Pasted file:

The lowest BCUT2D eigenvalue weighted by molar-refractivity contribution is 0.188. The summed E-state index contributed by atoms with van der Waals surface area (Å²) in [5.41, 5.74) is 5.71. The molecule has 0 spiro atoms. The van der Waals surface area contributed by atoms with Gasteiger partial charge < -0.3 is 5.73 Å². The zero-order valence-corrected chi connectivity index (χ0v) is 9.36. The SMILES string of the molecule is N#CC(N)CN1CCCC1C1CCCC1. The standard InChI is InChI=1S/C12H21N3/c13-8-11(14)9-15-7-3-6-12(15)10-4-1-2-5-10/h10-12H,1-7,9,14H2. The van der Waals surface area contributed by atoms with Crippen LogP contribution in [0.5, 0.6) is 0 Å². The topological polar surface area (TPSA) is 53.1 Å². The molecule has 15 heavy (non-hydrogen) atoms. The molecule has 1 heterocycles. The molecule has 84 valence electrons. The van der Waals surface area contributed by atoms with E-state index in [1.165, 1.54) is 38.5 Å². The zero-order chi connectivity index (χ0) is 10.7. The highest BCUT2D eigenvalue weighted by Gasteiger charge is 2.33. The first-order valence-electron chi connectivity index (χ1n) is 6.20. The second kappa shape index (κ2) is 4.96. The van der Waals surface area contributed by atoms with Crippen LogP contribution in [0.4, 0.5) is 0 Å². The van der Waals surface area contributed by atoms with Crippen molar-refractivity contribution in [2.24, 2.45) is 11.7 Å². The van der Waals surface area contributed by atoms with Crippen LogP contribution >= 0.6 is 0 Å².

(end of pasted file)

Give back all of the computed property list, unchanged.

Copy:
The lowest BCUT2D eigenvalue weighted by molar-refractivity contribution is 0.188. The summed E-state index contributed by atoms with van der Waals surface area (Å²) in [5.41, 5.74) is 5.71. The molecule has 0 spiro atoms. The van der Waals surface area contributed by atoms with Gasteiger partial charge < -0.3 is 5.73 Å². The zero-order valence-corrected chi connectivity index (χ0v) is 9.36. The SMILES string of the molecule is N#CC(N)CN1CCCC1C1CCCC1. The standard InChI is InChI=1S/C12H21N3/c13-8-11(14)9-15-7-3-6-12(15)10-4-1-2-5-10/h10-12H,1-7,9,14H2. The van der Waals surface area contributed by atoms with Crippen LogP contribution in [0.5, 0.6) is 0 Å². The topological polar surface area (TPSA) is 53.1 Å². The molecule has 15 heavy (non-hydrogen) atoms. The molecule has 1 heterocycles. The molecule has 84 valence electrons. The van der Waals surface area contributed by atoms with E-state index in [1.165, 1.54) is 38.5 Å². The zero-order chi connectivity index (χ0) is 10.7. The highest BCUT2D eigenvalue weighted by Gasteiger charge is 2.33. The first-order valence-electron chi connectivity index (χ1n) is 6.20. The second kappa shape index (κ2) is 4.96. The van der Waals surface area contributed by atoms with Crippen LogP contribution in [0.4, 0.5) is 0 Å². The van der Waals surface area contributed by atoms with Crippen molar-refractivity contribution in [2.24, 2.45) is 11.7 Å². The van der Waals surface area contributed by atoms with Crippen LogP contribution >= 0.6 is 0 Å².